"Once we have that data and data from the study done last year, then the Oregon State Marine Board can take both of those pieces of data and come to some conclusion about the effects that are occurring as a result of man-made waves and wave energy in general," Farrell said.

House Bill 2352

This bill, also co-sponsored by Neron, would require boaters in congested sections of Oregon rivers, including the Newberg Pool, to obtain a watersports endorsement by taking a water safety course or passing a water sports examination. Currently, boaters are required to take a boater safety course to use the river but those engaging in towed water sports activities such as wakeboarding and wakesurfing do not need to obtain additional certification.

"The special endorsement class is going to give boaters more detailed understanding of how to operate the boats, where they can be used, best practices and any type of safety concerns will be addressed too. Right now, there's no one that is teaching that to them," Farrell said.

It also would require boaters to provide the marine board with "information regarding the motorboat's make, model, length, dry gross weight and maximum factory ballast capacity specifications" and that boaters dis-

play the endorsement on their boat.

"By getting data, we then can understand how many boats are on the water that are creating the type of wave energy we're concerned about," Farrell said.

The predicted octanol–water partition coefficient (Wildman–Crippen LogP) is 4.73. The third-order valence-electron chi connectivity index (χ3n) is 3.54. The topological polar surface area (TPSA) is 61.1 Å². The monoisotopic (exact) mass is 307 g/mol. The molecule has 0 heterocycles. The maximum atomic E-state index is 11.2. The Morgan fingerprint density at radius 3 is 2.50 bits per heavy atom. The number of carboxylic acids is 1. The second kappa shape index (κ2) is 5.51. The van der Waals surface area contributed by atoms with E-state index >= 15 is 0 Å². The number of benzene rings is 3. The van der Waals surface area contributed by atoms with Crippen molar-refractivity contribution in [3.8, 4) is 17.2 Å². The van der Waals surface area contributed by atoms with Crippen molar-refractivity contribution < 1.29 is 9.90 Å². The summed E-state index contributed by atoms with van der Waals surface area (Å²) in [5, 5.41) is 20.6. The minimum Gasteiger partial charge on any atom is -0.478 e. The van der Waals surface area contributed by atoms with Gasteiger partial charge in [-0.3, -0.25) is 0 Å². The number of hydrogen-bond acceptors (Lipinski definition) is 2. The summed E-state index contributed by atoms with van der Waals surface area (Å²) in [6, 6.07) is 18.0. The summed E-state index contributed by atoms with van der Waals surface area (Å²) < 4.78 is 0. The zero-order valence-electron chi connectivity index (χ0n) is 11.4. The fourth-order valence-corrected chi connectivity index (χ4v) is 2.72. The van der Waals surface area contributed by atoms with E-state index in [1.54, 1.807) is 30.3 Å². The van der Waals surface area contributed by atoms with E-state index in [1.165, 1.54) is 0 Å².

The endorsement fee would cost boaters $90 per biennium, which would go toward the cost of conducting the program ($475,000 per biennium) and increased law enforcement.

"This could get expensive for some boaters and be seen as punitive," Active Water Sports President Matt Radich wrote in public testimony. "For HB2351 to be effective it needs to shed much of the text regarding boat information and renewal costs. It should focus on how to efficiently educate and certify boat operators."

Farrell said that a lack of law enforcement along the river has consistently allowed boaters to break rules without repercussions.

"There is a huge problem with law enforcement and if we can't raise any fees we can't get more funding for law enforcement out on the river and therefore the cycle continues of boaters being noncompliant with rules and regulations along the river," she said.

The bill was recently approved by the House Committee on Natural Resources with a do pass recommendation and referred to the Joint Committee on Ways and Means.

Neron, for her part, recently heard a story of a riverfront property owner who was standing on a ladder while fixing a lightbulb and almost fell over due to his dock rocking as a result of nearby wake-inducing activity.

She said that HB2351 was probably more controversial than the erosion bill but would help create a safer river.

"I think it's OK to include a policy of education around that (towed water sports). There's a safety component with wake surfing, having a respect for property and (considering) the general health of the river," she said.